On March 20, South Australians will turn out for their four-yearly trek to the ballot box. For the first time in some years, Labor is looking decidedly rattled; but the Liberals have a huge task ahead of them if they are to form government.
The election campaign has been quite refreshing so far. Voters have seen an aggressive contest between Labor Premier Mike Rann and Liberal leader Isobel Redmond. They have also been presented with differing policies and themes, rather than the usual shadow game.
Labor has pledged a new hospital, while the Liberals want to rebuild the current Royal Adelaide Hospital. The Liberals want to build a new city sports stadium and river precinct, while Labor wants to develop the Adelaide Oval.
Labor wants to address the water crisis by building a desalination plant, while the Liberals want to undertake a program of storm-water retention and purification. The Liberals have promised to establish an Independent Commission Against Corruption within their first 100 days in power, while Labor wants to wait for a national approach to corruption.
The Liberals have asked questions about Labor’s trustworthiness, while Labor has attacked the Liberals’ slogan “Redmond is Ready”, painting Ms Redmond as a leader on L-plates. Mr Rann is quick to point out how many Liberal leaders he has seen off, but is referring to the past somewhat as Ms Redmond seems to have forged a relatively cohesive team.
Mr Rann has also had to deal with unwanted attention in the form of Michelle Chantelois. The former parliamentary waitress made claims of an affair with Mr Rann after her estranged husband publicly attacked the Premier with a rolled-up magazine last year.
Rann was spared the witness box in the subsequent assault trial, but his denial of anything more than friendship has not necessarily translated, with polls showing that the public trust Ms Redmond more than Mr Rann. It should be noted that the Liberals have refrained from commenting on the Chantelois issue.
For the Liberals to resume government after eight years in opposition, they will need to gain another 10 seats in the 47-seat House of Assembly. They will have their sights set firstly on several country seats. These include the Riverland seat of Chaffey where Nationals MP Karlene Maywald, a minister in the Rann Labor Government, is polling dismally.
Another seat is Mount Gambier, hitherto held by independent MP Rory McEwen, also a minister in the Labor Government. The Liberals will also seek to win back the Mid North seat of Frome, lost in a by-election last year to independent MP Geoff Brock, former mayor of Port Pirie.
In the metropolitan area, Hartley is certainly a marginal seat to watch. Former Liberal MP Joe Scalzi is attempting a comeback against first-term Labor MP, Grace Portolesi. With numerous small parties supporting him, including Family First and the Democratic Labor Party on a pro-life basis, Scalzi’s chances are good.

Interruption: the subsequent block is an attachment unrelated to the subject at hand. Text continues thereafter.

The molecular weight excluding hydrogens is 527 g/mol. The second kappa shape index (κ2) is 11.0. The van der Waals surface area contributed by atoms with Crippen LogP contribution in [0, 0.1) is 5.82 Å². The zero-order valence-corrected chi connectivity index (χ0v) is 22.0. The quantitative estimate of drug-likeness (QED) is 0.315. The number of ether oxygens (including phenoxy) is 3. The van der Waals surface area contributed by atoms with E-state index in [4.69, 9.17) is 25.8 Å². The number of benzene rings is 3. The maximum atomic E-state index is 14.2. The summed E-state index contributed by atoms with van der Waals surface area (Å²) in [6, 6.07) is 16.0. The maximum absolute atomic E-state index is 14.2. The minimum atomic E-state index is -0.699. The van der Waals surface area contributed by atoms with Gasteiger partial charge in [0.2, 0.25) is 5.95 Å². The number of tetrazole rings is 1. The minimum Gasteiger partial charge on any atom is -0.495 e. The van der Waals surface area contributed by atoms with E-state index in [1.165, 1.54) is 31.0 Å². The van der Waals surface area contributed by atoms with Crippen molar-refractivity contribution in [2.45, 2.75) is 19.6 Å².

Several other seats could change hands, including Morialta, Norwood and Light; but a gain of 10 seats could be just beyond the Liberals’ grasp. Time will tell.
The state’s upper house, the Legislative Council, has 11 seats, half of its total of 22, up for grabs. This commentator, having almost predicted the final 2006 line-up in News Weekly (March 4, 2006), would call four seats for Labor, four for the Liberals, one for Family First, one for the Greens, and one seat still undecided.
The last upper house seat could feasibly be picked up by the Liberals, but could also go to one of the smaller players. Independent MLC David Winderlich (Australia’s last Democrat parliamentarian before his defection) is seeking re-election. Having only served a short stint and having a relatively low profile, he has nevertheless undertaken a steady campaign and enlisted support from numerous single-issue groups disenchanted with the Rann Government.
The Democratic Labor Party’s Paul Russell has also made a bid for the seat; but with the newly re-registered party having had little time in which to make itself known, this campaign could be a trial run. Major parties are aware of the DLP’s potential influence; it gained almost one per cent of the last Senate vote, without any campaign, and nearly saved conservative Liberal Senator Grant Chapman.
Of concern to those in the pro-life movement is the possibility of a pro-euthanasia upper house after the state election. With several pro-life parliamentarians retiring and the likely addition of a second Green to the chamber, not to mention last year’s defeat of euthanasia by a mere one vote, this is a well-founded fear.
The overall result of the March 20 election is far from certain at this point. With the Liberals expecting a swing, but pushing uphill to gain 10 seats, a minority government is even a possibility. Which side the independents would support, goodness knows.
Damian Wyld is South Australian state president of the National Civic Council.